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Bearing The Burden of Corporate Taxes

According to this press release, dated August 26, 2008, from the Tax Foundation, there’s a growing consensus saying that “corporate taxes are most in need of reform. Specifically, they “released a revised summary showing that the US federal corporate income tax quietly taps family pocketbooks for nearly $370 billion per year in the form of higher prices, lower wages and poorer return on investment.” Scott Hodge, the Tax Foundation president said:

"Most people think corporate income taxes are paid by wealthy, anonymous companies . . . But as economists have been teaching for years, ultimately people bear the burden of corporate taxes, not companies. And in 2006 that burden averaged $3,190 per household. That's more than the average household spends on restaurant food, gasoline or home electricity in a year."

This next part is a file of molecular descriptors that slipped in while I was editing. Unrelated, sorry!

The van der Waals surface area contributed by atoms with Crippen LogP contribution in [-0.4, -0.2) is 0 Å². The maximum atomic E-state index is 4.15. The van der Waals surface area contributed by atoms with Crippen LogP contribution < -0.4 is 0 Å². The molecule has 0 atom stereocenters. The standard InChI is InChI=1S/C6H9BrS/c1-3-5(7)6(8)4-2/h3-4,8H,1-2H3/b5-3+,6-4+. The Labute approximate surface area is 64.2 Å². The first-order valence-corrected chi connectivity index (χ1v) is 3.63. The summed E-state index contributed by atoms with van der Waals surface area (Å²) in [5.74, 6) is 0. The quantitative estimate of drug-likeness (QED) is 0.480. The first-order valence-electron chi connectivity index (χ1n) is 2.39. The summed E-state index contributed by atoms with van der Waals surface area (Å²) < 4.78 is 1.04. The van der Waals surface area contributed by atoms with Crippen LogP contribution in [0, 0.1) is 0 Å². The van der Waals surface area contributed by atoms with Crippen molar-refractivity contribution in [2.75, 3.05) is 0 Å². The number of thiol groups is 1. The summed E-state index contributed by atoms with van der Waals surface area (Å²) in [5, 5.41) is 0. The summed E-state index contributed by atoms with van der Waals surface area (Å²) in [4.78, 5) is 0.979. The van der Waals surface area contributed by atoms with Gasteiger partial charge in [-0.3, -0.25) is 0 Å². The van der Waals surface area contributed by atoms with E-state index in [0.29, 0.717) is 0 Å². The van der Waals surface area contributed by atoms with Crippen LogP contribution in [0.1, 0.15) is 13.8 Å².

The previous week, “the Tax Foundation launched their CompeteUSA campaign with the goal to raise the public's awareness of the burden America's business taxes may place on workers through lower real wages and living standards than would have occurred otherwise.” The CompeteUSA page contains several helpful resources.

The Tax Foundation cites new research from the Congressional Budget Office, which shows that:

“in a global economy where capital is highly mobile but workers can’t easily move abroad -- a good description of today’s economy -- workers end up bearing the brunt of corporate taxes.”

For more on what corporate income taxes cost American families, read this edition of Tax Watch (requires Adobe). And here is a Tax Foundation chart that compares European and American tax rates.


Finally, how do the two major party presidential candidates economic tax policies compare? The only discussion of corporate taxes I could find at Senator Obama’s website is “a windfall profits tax on excessive oil company profits to give American families an immediate $1,000 emergency energy rebate to help families pay rising bills.” On the other hand, Senator McCain’s website says he would “cut the corporate tax rate from 35 to 25 percent” because “(a) lower corporate tax rate is essential to keeping good jobs in the United States.“

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